National Guard Helicopter Joins Montana Firefighting Efforts
In the past week alone, firefighters in northwest Montana attacked more than 40 small wildfires, and there’s no end in sight for this summer’s active fire season. But, firefighters are about to get some big help.
"That is the Black Hawk coming in right there," says Wyatt Frampton.
Frampton, a fire aviation manager with the Montana Department of Natural Resources and Conservation, joins a dozen firefighters stepping out of a hangar at the Kalispell city airport to watch the Black Hawk helicopter touch down.
"It'll fly in tandem with our state helicopter "94Mic," and they will fly together and suppress fires they're called to," Frampton says.
The massive chopper is on loan from the Montana National Guard as part of the resource sharing enabled by a state of fire emergency declared by Governor Steve Bullock last month.
"We've been extremely effective at sharing the resources that we do have, and are going to be further boosted by this addition from the National Guard."
The Black Hawk comes with a 670 gallon bucket and two sets of flight crews -- that’s 9 people -- to help the DNRC in its main objective to fight initial attack on new wildfire starts.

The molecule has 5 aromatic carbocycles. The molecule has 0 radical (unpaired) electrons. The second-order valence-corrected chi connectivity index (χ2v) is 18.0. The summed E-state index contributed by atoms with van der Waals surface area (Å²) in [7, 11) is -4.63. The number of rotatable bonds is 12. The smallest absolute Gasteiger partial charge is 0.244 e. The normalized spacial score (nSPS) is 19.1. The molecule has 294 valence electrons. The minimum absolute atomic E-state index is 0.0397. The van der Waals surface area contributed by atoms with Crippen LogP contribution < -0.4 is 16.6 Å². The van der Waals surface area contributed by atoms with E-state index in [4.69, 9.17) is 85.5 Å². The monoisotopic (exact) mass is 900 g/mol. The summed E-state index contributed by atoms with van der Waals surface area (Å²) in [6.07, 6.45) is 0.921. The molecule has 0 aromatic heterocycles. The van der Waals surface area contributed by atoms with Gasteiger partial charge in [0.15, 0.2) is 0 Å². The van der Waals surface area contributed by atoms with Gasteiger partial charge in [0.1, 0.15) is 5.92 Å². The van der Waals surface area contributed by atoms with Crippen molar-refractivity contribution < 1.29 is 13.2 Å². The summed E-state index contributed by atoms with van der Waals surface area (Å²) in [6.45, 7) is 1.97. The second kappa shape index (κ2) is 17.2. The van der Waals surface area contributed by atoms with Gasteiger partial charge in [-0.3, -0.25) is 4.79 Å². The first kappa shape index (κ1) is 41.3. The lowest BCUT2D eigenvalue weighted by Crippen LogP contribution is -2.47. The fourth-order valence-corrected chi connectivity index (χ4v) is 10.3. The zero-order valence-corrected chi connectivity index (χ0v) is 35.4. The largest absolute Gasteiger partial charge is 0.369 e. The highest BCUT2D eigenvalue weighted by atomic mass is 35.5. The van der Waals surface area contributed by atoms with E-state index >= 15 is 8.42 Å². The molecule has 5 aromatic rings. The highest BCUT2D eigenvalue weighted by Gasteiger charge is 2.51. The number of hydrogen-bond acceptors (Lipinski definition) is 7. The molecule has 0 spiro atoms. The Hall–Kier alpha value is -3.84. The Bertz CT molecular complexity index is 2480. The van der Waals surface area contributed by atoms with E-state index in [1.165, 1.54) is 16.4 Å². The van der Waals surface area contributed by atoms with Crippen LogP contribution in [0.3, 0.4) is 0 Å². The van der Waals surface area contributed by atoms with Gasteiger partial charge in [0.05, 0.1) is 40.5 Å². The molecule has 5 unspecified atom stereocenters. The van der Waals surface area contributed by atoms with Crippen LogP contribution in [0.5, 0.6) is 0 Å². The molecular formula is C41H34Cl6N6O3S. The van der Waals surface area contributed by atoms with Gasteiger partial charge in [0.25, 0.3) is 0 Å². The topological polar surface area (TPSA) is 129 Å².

"Initial attack is our primary way of reducing fire suppression costs as well as reducing firefighter exposure to the hazards of fighting fire. By keeping fires small we reduce firefighter exposure on the line," says Frampton.
In addition to the Black Hawk, two Montana National Guard Chinook helicopters were assigned to the Meyers-Whetstone Ridge fire southwest of Philipsburg earlier this month. Other resources, including mapping and super scooper planes, bulldozers, excavators, engines and firefighters, are on loan from across the state, country and even down from Canada. Frampton calls the constantly changing requests for and fulfillment of resources, "an exercise in coordination."
He says this do-si-do of equipment will likely continue through the end of fire season.
"Current trends are indicating that fire season is still a long ways from over. Forecasts continue to show hot, dry and windy conditions. so currently, there's no end in sight."
Since the start of August, Flathead County has dispatched firefighters to 38 wildland fires and 47 illegal burns. Campfire restrictions are in place across all of Montana.